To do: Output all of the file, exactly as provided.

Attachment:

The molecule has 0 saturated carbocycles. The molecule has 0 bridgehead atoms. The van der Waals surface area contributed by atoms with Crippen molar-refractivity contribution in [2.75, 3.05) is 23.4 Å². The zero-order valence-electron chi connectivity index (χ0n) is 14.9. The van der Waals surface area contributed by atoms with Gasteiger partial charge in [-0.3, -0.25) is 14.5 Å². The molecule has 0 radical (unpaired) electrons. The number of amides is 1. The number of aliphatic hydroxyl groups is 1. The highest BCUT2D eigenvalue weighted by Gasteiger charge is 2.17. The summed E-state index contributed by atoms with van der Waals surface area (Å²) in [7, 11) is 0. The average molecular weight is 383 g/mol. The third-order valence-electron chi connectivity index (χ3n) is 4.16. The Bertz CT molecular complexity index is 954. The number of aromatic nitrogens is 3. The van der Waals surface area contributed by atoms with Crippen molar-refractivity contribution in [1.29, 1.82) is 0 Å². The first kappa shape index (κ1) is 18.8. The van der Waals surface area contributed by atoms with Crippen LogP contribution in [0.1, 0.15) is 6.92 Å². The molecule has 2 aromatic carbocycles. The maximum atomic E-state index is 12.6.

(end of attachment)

The molecule has 0 saturated carbocycles. The molecule has 0 bridgehead atoms. The van der Waals surface area contributed by atoms with Crippen molar-refractivity contribution in [2.75, 3.05) is 23.4 Å². The zero-order valence-electron chi connectivity index (χ0n) is 14.9. The van der Waals surface area contributed by atoms with Gasteiger partial charge in [-0.3, -0.25) is 14.5 Å². The molecule has 0 radical (unpaired) electrons. The number of amides is 1. The number of aliphatic hydroxyl groups is 1. The highest BCUT2D eigenvalue weighted by Gasteiger charge is 2.17. The summed E-state index contributed by atoms with van der Waals surface area (Å²) in [7, 11) is 0. The average molecular weight is 383 g/mol. The third-order valence-electron chi connectivity index (χ3n) is 4.16. The Bertz CT molecular complexity index is 954. The number of aromatic nitrogens is 3. The van der Waals surface area contributed by atoms with Crippen molar-refractivity contribution in [1.29, 1.82) is 0 Å². The first kappa shape index (κ1) is 18.8. The van der Waals surface area contributed by atoms with Crippen LogP contribution in [0.1, 0.15) is 6.92 Å². The molecule has 2 aromatic carbocycles. The maximum atomic E-state index is 12.6.